Parents can now view a school’s evaluation of its implementation of the Wellness Policy for the 2013-2014 school year. This information is available at www.eriercd.org/schools.asp at the link for Parent Resources. Only schools that participate in the National School Lunch or Breakfast program were required to complete an evaluation. The Wellness Policy guidelines are also available for review at this site.
PARENTS AND TEACHERS, AN UNBEATABLE TEAM“When I was a child, my speech, my outlook, and my thoughts were all childish. When I grew up, I had finished with childish things.” So says St. Paul in 1 Corinthians. Who could possibly say it better? Working with God’s gifts, our children, for many years, we have learned that children interpret events in light of their own age and maturity. Their rendition of school happenings can miss the point. Parents would do well to remember exaggeration is a very common “childish” technique to influence an adult. If your child comes home with a negative report involving an adult, child, or event, a very solid recourse is to check with the primary source, his teacher. Neighbors, not on the scene and/or his peers cannot give you a complete picture of a situation that is a problem to your child. They do not have all the facts. If you decide to support your child against an authority figure, you are undermining some of that person’s ability to help and educate your loved one. At school we also follow this bit of wisdom. We take some of our children’s accounts of home and neighborhood happenings with a grain of salt ourselves. Mutual trust and charity between home and school can be a win, win situation for both of us. The main winners, however, are our children.
BREAKING NEWSHats off to the Sixth Grade “To Know and To Serve” Team! The team members include John Campbell, Nina Mangini, Michael O’Laughlin, Clair Razanauskas, and Katie Zellefrow. This talented group won their Regional Competition on Tuesday, October 21st, by answering 40 out of 40 questions correctly! They then went on to the Diocesan Competition on Tuesday, October 28th, coming out victorious again, this time answering 50 out of 50 questions correctly! This group showed great dedication and perseverance studying each day before school, as well as on their own, for over a month. We, as a school community, are very proud of their accomplishment. Congratulations! Mrs. Brennan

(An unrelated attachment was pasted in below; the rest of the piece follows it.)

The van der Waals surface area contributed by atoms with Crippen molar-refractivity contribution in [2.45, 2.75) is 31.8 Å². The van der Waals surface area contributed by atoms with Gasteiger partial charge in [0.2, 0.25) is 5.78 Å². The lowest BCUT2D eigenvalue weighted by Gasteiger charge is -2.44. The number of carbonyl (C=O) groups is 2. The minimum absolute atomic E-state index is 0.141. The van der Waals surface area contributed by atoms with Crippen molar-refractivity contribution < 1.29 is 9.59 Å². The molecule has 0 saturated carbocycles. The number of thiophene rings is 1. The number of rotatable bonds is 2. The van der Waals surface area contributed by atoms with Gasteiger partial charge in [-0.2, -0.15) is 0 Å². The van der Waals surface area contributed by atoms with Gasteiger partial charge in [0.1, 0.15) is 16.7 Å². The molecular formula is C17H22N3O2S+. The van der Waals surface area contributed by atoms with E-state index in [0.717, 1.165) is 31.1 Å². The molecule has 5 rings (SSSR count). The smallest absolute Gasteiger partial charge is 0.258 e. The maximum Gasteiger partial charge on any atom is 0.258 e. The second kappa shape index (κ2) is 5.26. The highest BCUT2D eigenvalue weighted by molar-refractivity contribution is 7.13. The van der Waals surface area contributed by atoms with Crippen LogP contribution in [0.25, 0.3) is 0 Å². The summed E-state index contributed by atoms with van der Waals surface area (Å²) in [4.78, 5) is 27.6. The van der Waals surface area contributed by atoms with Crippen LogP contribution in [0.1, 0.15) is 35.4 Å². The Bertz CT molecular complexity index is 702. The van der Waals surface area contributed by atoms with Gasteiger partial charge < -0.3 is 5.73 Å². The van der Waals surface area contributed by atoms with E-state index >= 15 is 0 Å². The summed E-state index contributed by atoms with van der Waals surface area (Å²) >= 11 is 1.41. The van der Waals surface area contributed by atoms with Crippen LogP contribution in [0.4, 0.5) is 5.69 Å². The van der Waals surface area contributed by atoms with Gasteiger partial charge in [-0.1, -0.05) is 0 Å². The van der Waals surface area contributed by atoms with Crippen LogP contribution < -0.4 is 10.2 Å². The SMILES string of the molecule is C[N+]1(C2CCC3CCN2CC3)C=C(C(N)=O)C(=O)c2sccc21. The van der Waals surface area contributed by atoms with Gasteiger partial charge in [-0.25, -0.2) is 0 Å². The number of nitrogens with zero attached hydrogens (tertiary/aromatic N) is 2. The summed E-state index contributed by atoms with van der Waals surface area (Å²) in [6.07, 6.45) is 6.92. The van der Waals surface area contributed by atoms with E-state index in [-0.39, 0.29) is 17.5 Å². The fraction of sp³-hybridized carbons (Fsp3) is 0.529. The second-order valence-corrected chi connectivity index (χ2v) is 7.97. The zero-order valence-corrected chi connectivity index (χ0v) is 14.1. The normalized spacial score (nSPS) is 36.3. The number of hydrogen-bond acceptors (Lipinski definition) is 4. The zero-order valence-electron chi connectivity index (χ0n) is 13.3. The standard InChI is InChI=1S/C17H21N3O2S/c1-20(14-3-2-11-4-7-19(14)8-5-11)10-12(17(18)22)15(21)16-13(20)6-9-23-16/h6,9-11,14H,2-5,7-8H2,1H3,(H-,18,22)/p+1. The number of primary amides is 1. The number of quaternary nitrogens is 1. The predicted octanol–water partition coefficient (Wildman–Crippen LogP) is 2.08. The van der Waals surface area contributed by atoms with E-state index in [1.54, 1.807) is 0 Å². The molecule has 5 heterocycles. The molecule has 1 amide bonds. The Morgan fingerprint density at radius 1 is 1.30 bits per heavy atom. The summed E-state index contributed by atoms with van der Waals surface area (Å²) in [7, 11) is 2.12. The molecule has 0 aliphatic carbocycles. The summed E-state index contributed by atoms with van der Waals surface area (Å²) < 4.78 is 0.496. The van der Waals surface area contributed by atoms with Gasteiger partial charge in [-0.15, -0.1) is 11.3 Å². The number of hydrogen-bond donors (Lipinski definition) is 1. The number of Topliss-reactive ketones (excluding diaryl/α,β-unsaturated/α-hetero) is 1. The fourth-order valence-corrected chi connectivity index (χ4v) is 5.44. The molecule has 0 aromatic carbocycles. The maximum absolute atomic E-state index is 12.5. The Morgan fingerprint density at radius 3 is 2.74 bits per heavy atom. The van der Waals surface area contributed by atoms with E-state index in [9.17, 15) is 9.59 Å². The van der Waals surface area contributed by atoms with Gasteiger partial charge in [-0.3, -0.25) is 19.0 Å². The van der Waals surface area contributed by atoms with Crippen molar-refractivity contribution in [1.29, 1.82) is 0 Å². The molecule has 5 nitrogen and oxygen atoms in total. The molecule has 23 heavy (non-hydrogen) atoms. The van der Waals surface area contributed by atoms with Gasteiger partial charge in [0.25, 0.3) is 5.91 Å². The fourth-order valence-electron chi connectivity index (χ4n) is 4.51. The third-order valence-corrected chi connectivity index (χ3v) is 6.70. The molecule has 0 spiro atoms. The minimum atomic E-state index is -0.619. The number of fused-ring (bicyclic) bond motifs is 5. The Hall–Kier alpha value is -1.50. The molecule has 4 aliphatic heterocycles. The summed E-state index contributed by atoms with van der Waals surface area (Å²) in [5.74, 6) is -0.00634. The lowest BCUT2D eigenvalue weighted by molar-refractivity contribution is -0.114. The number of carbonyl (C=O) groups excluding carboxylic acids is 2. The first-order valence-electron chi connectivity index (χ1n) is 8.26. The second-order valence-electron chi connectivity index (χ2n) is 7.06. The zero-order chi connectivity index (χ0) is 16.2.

STUDENT SAILORSOn October 14 eighth graders set sail on the Brig Niagara as “student sailors.” After a lesson on the role of Erie in the War of 1812 and the importance of the Battle of Lake Erie, students helped to steer the ship, learned how to tie knots in the riggings, and adjusted the mast and sails. The highlight came when the crew fired the cannon. It was an extremely windy day, so the Brig sailed in the Bay, but that did not dampen the excitement. Special thanks to patrons Dr. and Mrs. Robert Guelcher whose generosity made it possible for our students to experience an opportunity very few people get – to sail on an 1812 ship. Students came to appreciate the hard work required to sail such a ship, as well as the teamwork needed. Local television stations were also present to report the event on the news. Sr. Mary, C.D.S.
What does it take to be happy, healthy and successful? You may answer that by saying a good education and knowledge in a specific field such as electronics or math. There is more to it. Life skills are an important part of everyone’s day to day existence. During the month of October Grade 7A students concentrated their efforts on learning these important skills. Using the Life Skills Training program to promote health and personal development they reviewed the information presented and discussed how it can be applied to their lives every day. Some of the skills taught were: how to communicate effectively, resisting advertising pressure, and saying “no” to unfair or hurtful requests. The students learned nine ways of saying “no”. With all of these ways to choose from no one has an excuse. “Just say no!” Sister Martha, C.D.S.
What can you “learn” in a grocery store? Would this field trip be boring? Let’s find out! Mrs. Gibbons (whose children went to St. James) was our guide through Giant Eagle. Fruits and vegetables were first. Huge displays of apples – red, yellow, green – dominated this department. Mrs. Gibbons opened 2 bags of “Halos” (small cross between an orange and a tangerine) and gave one to each. We discussed the nutrients in fruits. On to the cheese department (each enjoying a slice) and the meat department noting serving size (a deck of cards). We checked dates on packages and noted how important to be fresh. The bakery department looked scrumptious: every type of bread besides cakes and cookies. Mrs. Gibbons noted that many outdated items are much appreciated by Second Food Harvest. On to the seafood department where Mr. Kevin pulls out a live lobster and explains its body parts including 2 kinds of claws. When one is purchased, he tells it that it will be going to a hot tub! On to more cheese, milk, yogurt. By the way, each case had thermometers to ensure proper cooling for each item. Even some medications were in a cooled case. When we came to the Eagle’s Nest, each student received a bag of goodies including one of those delicious apples, a nutri bar, a G.E. hat, a pencil, and data sheets. As we rode back to S.J.S., Mrs. Margosian and Mrs. Marzka, our chaperones, asked questions recalling what we had learned. No one could say that this trip was boring!!! Sr. Rita, C.D.S.